New Delhi: Former Congress leader Sajjan Kumar has approached the Supreme Court challenging his conviction and the life term awarded to him by the Delhi High Court in a 1984 anti-Sikh riots case.
Senior advocate HS Phoolka, who is representing the victims of the riots cases, said he has been conveyed by the the SC registry that Kumar has filed an appeal against the high court’s judgement.
He said the victims had already filed a caveat to pre-empt any ex parte hearing in favour of Kumar.
On December 17, the high court had convicted and sentenced Sajjan Kumar to life in jail in the killing of five members of a family in Raj Nagar and the torching of a gurdwara in the capital on November 1, 1984. He was the parliamentarian of that area at the time.
The case relates to killing of five Sikhs in Raj Nagar part-I area in Palam Colony in South West Delhi on November 1-2, 1984, and burning down a Gurudwara in Raj Nagar part II during that period.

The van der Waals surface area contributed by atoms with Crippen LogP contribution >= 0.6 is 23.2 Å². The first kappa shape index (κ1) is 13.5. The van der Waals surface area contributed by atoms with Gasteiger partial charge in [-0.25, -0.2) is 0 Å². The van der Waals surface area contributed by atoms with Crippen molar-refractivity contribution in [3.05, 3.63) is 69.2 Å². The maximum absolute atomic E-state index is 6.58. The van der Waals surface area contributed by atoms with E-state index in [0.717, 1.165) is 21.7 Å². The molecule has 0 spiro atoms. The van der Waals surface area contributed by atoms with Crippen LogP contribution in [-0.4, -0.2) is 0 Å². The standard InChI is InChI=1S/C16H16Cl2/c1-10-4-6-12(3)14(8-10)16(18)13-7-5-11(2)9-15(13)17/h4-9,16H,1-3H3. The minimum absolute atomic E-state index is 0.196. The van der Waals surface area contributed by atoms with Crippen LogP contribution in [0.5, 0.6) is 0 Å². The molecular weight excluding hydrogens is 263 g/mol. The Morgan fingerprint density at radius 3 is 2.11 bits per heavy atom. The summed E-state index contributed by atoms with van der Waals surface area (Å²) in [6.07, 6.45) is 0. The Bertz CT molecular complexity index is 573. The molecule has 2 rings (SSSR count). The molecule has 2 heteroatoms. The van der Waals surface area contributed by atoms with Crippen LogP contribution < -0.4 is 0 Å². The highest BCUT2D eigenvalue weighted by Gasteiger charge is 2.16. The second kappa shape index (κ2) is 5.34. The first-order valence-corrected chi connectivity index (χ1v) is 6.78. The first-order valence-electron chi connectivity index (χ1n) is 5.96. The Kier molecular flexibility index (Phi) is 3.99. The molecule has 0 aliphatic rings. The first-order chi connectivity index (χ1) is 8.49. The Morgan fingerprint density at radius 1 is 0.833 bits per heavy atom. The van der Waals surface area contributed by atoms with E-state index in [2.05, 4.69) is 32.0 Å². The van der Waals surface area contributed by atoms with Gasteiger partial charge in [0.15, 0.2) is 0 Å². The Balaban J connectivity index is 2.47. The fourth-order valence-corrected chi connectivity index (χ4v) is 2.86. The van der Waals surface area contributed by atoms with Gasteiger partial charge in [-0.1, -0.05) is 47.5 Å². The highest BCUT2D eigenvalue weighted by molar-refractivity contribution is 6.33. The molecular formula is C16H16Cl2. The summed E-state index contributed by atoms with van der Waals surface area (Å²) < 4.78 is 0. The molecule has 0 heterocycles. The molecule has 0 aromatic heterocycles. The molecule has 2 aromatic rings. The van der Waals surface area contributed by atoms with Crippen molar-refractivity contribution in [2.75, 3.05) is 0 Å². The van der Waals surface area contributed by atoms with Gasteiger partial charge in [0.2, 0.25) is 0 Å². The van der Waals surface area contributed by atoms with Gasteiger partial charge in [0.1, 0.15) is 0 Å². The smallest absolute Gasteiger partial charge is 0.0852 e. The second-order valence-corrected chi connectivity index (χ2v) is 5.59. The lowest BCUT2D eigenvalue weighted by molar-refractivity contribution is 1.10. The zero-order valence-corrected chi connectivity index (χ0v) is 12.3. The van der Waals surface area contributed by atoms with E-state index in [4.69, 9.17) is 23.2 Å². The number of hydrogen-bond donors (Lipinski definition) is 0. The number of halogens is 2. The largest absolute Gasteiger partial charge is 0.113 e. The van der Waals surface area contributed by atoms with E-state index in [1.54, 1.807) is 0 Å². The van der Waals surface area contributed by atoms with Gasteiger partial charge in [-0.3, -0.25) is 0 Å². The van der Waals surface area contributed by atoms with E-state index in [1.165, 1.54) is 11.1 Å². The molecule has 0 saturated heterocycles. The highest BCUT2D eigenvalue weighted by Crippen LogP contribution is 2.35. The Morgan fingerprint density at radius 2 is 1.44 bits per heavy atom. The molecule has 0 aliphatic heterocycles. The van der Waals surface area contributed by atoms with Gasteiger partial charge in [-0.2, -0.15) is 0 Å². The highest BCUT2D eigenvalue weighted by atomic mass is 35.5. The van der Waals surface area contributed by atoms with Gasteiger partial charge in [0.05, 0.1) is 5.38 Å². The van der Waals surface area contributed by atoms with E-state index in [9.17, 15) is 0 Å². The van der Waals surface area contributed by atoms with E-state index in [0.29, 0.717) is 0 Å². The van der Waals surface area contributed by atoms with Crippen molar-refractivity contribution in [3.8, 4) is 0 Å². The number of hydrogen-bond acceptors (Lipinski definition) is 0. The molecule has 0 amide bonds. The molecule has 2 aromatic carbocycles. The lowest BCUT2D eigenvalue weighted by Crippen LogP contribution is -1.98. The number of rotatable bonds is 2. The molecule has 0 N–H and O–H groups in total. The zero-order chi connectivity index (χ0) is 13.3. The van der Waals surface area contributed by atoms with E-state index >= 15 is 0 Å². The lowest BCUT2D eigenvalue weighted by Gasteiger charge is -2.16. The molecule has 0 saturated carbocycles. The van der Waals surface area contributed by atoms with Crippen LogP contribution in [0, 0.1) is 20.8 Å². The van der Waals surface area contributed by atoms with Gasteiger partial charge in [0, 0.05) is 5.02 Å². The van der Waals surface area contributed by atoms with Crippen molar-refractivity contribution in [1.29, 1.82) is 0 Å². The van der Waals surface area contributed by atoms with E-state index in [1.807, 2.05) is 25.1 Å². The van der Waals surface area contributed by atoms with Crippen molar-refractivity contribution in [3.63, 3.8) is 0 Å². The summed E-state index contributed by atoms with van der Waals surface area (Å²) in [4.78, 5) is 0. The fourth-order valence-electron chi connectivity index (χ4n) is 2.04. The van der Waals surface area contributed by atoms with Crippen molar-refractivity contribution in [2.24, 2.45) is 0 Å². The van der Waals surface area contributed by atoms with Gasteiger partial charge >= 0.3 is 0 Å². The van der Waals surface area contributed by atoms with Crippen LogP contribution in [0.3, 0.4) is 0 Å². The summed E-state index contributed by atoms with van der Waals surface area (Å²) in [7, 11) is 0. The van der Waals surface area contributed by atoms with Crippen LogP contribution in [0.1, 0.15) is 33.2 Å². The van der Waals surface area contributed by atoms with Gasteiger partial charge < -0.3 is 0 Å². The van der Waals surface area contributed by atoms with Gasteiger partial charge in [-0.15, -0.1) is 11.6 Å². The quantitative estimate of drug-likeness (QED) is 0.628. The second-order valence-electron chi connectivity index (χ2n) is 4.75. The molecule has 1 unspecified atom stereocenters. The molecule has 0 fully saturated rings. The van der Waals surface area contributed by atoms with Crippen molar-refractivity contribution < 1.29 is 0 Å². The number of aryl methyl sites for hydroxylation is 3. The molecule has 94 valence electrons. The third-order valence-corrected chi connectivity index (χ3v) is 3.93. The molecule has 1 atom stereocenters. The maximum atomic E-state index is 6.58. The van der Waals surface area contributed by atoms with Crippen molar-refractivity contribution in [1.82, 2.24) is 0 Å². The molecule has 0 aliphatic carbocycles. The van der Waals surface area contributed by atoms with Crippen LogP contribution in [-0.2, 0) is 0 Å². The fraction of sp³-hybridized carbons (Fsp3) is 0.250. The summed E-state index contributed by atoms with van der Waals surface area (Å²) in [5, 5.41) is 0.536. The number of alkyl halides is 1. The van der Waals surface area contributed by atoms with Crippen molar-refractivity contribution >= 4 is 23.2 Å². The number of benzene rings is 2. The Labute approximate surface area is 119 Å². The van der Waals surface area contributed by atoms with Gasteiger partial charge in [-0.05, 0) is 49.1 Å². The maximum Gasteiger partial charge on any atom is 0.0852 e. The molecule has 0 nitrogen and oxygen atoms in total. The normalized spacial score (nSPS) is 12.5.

The high court had on Friday rejected Kumar’s plea seeking extension of time till January 30 to surrender for serving his punishment. The 73-year-old said he has three children and eight grandchildren and needs to settle matters related to his property.
The HC had said it saw no grounds to grant him the relief and rejected his application.
After he was found guilty, Sajjan Kumar wrote to Congress chief Rahul Gandhi saying that he is quitting the party.
At least 3,000 people were killed when mobs led by Congress leaders targeted Sikhs after the assassination of then prime minister Indira Gandhi by her Sikh bodyguards on October 31.
(With PTI inputs)